Deleting an undeletable property

Deleting an undeletable property also throws a TypeError, i.e., 

"use strict"
delete Object.prototype

Output

deletion of non-deletable property not allowed in strict mode

Relisting a variable in the parameter list of a function

Relisting a variable in the parameter list of a function throws a syntax error. However, in the normal JavaScript, the last listed value of the parameter would have been used, and this does not make the previous values inaccessible as they can be accessed through arguments[i]. 

"use strict"
function f1(a, a)
{
	return a
}

Output

relisting of a variable is not allowed in strict mdoe

Octal syntax

Strict mode does not allow octal syntax, i.e., prefixing the octal numeric literal with zero or octal escape sequences throws a syntax error. Prefix the octal number with “0o” instead.

"use strict"
var a = 010

Output

Octal syntax is not allowed in strict mode

"use strict"
var b = "\046"

Output

octal sequence is not allowed in strict mode

Setting properties on primitive values

Setting properties on primitive values lead to TypeError. Let’s see.

"use strict"
true.x = "hi"

Output

Setting property on primitive type is not allowed in strict mode

“eval” and “arguments”

“eval” and “arguments” cannot be used as variable names.

"use strict"
var eval = 3

Output

eval as argument name is not allowed in strict mode

However, in non-strict mode, it is allowed, i.e.,

var eval = 3
console.log(eval)

Output

3

Using a with statement

Using a with statement in the strict mode leads to a syntax error, i.e.,

"use strict"
var obj = {
	a:10,
	b:20
}
with (obj){
	a=45
}

Output

with not allowed in strict mode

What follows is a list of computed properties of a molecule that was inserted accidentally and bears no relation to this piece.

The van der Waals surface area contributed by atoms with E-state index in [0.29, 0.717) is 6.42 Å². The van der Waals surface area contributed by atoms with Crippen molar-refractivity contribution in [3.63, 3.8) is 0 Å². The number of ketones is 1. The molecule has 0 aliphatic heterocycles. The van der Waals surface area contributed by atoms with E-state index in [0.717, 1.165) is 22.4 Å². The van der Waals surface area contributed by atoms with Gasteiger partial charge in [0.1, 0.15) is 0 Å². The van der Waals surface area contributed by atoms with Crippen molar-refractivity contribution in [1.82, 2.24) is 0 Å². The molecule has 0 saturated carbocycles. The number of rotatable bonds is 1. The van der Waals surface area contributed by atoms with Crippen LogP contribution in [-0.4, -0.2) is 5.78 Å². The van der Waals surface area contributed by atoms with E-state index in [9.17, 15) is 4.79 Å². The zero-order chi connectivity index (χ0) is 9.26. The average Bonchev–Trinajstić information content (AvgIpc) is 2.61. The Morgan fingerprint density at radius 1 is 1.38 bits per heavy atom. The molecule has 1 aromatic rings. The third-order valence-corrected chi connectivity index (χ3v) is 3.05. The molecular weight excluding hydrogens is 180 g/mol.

Prohibiting the use of with statement helps in the optimization of code.

Deleting variables and functions

Deleting variables and functions in strict mode is not allowed. Let’s see.

"use strict"
var x = 2
delete x

Output

delete of variable is not allowed in strict mode

"use strict"
function x(){
	return 10
}
delete x

Output

delete of function is not allowed in strict mode

Identifiers as variable name

To make the transitions to newer versions of ECMAScript easier, strict mode restricts the use of some identifiers such as implements, interface, let, package, private, protected, public, static, and yield. Therefore, you cannot name variables with these keywords.

"use strict"
var protected = "not allowed"

Output

identifier as variable name is not allowed in strict mode

this

The keyword this performs a bit differently in the strict mode. In the strict mode, if the function is not called on any object, this returns undefined. However, in the sloppy mode, it returns the Window object. Let’s see.

"use strict"
function f1(){
	console.log(this)
}
f1()

Output

undefined

function f1(){
	console.log(this)
}
f1()

Output

use of this keyword in strict mode

Scope of variable in eval

In the strict mode, the scope of the variables created inside the eval() is limited to eval() only, i.e., it does not introduce new variables or overwrite existing variables into the surrounding or the global scope. Let’s see.

"use strict"
var x = 20;
var evalExpression = eval("var x = 40; console.log('inside eval: ' + x)");
console.log('outiside eval: ' + x)

Output

inside eval: 40
outside eval: 20




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A computer science student having interest in web development. Well versed in Object Oriented Concepts, and its implementation in various projects. Strong grasp of various data structures and algorithms. Excellent problem solving skills.